My goal is to curate artists who have deep knowledge of their art, have something interesting to share and are nice to hang out with. I meet each artist individually. We drink coffee, discuss each other's life and work. They take me around their studio, show me their design process, and then we sit down together to discuss what their VAWAA studio session experience could look like. It's a first for the artist and me, so we decide on what feels right and excites us—with the idea of growing and improving the experience as we go.

I plan to have 50 artists by June 1 in 12 countries across Europe, Asia and South America. Since launch in November, several artists have reached out from countries outside of my travel itinerary who want to be part of VAWAA, and it's nice to see that besides travelers looking for creative vacation ideas, artists are recognizing this as a great platform too for international exposure and extra revenue source.

In fact, one of my unexpected and favorite side effects has been to see VAWAA artists interested in going to other VAWAA artists' studio sessions.

How enriching are these experiences?

I've seen a lot of things happen after such experiences. Some people get inspired to turn this passion into a full-time career. My ex-colleagues and friends from R/GA, Thomas and Melissa, went to Indonesia during their travels and learned the art of batik. Now they run their own textile design studio in Mallorca, Spain, creating beautiful handmade pillow covers, bed covers, lamps, etc. Some go back and start side businesses/passion projects, and others go back rejuvenated with new perspectives and influences in their work.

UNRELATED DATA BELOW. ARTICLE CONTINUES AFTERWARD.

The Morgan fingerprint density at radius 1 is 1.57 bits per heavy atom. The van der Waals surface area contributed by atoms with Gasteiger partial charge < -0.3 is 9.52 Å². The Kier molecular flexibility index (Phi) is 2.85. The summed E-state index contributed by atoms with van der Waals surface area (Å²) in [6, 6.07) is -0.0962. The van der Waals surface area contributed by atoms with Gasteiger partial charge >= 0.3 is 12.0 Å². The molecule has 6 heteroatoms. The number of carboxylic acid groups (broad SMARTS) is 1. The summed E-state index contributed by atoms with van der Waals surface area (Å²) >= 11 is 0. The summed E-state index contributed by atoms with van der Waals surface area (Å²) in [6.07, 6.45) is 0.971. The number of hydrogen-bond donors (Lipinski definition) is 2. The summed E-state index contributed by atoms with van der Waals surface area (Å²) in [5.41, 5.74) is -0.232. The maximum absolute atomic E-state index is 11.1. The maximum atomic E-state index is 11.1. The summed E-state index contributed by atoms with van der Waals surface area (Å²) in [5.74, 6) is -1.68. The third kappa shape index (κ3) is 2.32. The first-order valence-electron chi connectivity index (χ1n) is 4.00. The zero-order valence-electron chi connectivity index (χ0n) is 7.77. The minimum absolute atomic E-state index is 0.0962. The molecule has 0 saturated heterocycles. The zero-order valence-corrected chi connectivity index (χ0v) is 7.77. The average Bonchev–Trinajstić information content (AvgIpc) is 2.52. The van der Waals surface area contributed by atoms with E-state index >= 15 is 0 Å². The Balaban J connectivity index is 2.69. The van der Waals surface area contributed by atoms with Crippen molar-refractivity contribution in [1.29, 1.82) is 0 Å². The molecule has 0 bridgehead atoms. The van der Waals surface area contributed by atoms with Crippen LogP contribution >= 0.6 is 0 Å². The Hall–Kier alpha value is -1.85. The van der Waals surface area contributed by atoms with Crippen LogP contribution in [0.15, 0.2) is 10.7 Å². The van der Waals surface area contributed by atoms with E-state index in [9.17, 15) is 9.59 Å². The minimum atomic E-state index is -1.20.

How big would you like VAWAA to get?

I am in the early startup stage right now and focusing this travel year on building a solid foundation, experimenting with some ideas and creating a good user experience. It was exciting to have my first guest, Katja from Austria, travel to Slovenia for a soap-making studio session with artist Anja Tomazic and call it "unforgettably wonderful." I am encouraged by the positive response from both travelers and artists around the world—some of whom have added it to their list of things to do.

It will be an exciting next few months to see how big it gets, but for now I'm taking it slow and going niche. 

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@nudd Tim Nudd is a former creative editor of Adweek.